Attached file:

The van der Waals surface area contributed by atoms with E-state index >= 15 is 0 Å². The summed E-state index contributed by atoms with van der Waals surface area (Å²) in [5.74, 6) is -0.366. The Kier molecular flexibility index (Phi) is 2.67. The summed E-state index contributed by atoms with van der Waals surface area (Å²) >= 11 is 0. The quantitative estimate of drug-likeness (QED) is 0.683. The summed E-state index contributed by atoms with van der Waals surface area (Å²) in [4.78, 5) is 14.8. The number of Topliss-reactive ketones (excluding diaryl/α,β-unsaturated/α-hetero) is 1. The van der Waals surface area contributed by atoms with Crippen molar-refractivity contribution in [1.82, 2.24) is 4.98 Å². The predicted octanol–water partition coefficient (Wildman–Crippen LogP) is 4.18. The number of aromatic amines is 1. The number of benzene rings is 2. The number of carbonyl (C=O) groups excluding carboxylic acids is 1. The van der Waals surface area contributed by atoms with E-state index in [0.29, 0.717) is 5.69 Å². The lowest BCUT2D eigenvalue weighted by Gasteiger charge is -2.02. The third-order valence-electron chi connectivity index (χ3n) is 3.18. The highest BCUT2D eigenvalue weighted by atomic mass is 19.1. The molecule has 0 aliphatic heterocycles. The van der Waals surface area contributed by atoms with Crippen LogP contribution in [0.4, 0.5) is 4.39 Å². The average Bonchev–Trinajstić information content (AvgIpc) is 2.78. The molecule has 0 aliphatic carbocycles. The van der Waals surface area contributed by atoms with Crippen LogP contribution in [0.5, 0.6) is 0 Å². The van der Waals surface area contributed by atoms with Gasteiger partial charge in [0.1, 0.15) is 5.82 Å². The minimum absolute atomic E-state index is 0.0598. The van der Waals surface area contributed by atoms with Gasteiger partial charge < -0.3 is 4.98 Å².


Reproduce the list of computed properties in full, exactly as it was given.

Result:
The van der Waals surface area contributed by atoms with E-state index >= 15 is 0 Å². The summed E-state index contributed by atoms with van der Waals surface area (Å²) in [5.74, 6) is -0.366. The Kier molecular flexibility index (Phi) is 2.67. The summed E-state index contributed by atoms with van der Waals surface area (Å²) >= 11 is 0. The quantitative estimate of drug-likeness (QED) is 0.683. The summed E-state index contributed by atoms with van der Waals surface area (Å²) in [4.78, 5) is 14.8. The number of Topliss-reactive ketones (excluding diaryl/α,β-unsaturated/α-hetero) is 1. The van der Waals surface area contributed by atoms with Crippen molar-refractivity contribution in [1.82, 2.24) is 4.98 Å². The predicted octanol–water partition coefficient (Wildman–Crippen LogP) is 4.18. The number of aromatic amines is 1. The number of benzene rings is 2. The number of carbonyl (C=O) groups excluding carboxylic acids is 1. The van der Waals surface area contributed by atoms with E-state index in [0.29, 0.717) is 5.69 Å². The lowest BCUT2D eigenvalue weighted by Gasteiger charge is -2.02. The third-order valence-electron chi connectivity index (χ3n) is 3.18. The highest BCUT2D eigenvalue weighted by atomic mass is 19.1. The molecule has 0 aliphatic heterocycles. The van der Waals surface area contributed by atoms with Crippen LogP contribution in [0.4, 0.5) is 4.39 Å². The average Bonchev–Trinajstić information content (AvgIpc) is 2.78. The molecule has 0 aliphatic carbocycles. The van der Waals surface area contributed by atoms with Crippen LogP contribution in [0.5, 0.6) is 0 Å². The van der Waals surface area contributed by atoms with Gasteiger partial charge in [0.1, 0.15) is 5.82 Å². The minimum absolute atomic E-state index is 0.0598. The van der Waals surface area contributed by atoms with Gasteiger partial charge < -0.3 is 4.98 Å².